Gastrointestinal stromal tumors (GISTs) can appear anywhere throughout the gastrointestinal tract. They are soft-tissue sarcomas that develop as the result of specific changes in the DNA of specialized nerve cells within the walls of an individual’s digestive system.1 How much do you know about GISTs?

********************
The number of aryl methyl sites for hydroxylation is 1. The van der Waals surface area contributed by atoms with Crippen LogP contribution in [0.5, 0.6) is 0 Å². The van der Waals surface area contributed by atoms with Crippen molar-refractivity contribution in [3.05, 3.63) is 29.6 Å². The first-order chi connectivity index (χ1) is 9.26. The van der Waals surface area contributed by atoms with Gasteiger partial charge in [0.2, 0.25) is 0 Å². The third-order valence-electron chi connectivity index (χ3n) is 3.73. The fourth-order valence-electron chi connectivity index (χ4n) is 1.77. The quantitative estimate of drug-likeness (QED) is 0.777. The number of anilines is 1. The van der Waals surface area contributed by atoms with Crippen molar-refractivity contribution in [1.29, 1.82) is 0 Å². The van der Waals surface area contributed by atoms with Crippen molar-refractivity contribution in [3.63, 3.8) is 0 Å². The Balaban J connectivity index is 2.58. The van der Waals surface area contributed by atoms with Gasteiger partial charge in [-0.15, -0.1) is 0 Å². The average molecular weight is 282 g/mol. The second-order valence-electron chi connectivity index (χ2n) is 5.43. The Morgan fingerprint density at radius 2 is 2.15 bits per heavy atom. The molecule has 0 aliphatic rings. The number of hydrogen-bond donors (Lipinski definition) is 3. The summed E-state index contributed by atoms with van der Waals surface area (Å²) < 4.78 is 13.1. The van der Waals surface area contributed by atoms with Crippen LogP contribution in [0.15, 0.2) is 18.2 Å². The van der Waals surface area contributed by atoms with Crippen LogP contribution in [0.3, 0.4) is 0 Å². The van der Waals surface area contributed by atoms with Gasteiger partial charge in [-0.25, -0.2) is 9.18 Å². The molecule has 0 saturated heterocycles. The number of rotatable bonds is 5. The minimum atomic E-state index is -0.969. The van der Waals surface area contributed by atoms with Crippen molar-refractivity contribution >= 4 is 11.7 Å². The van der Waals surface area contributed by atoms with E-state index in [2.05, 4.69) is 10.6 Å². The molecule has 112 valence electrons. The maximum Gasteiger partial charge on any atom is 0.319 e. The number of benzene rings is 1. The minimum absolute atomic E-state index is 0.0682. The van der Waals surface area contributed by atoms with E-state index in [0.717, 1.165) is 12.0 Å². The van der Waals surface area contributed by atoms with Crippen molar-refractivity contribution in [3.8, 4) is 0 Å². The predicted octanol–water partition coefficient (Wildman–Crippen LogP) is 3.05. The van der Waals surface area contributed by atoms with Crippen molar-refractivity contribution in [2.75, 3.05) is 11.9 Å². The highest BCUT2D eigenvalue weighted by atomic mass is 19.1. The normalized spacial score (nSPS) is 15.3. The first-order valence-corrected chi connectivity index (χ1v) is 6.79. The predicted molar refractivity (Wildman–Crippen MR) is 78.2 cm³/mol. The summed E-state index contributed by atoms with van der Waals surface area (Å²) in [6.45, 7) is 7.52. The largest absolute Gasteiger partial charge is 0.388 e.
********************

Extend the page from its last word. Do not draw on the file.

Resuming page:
GISTs could not be identified reliably through testing until the late 1990s. Because of challenges associated with accurate diagnosis, some patients with GISTs had their tumors classified as other forms of gastrointestinal cancers, which skewed statistics on how many individuals actually had the disease. The American Cancer Society currently estimates there are 4000 to 6000 new cases of GISTs diagnosed in the United States each year.2 GISTs do not respond to traditional chemotherapy; treatment approaches for patients with this disease may include watchful waiting, surgery, and limited targeted drug therapies.1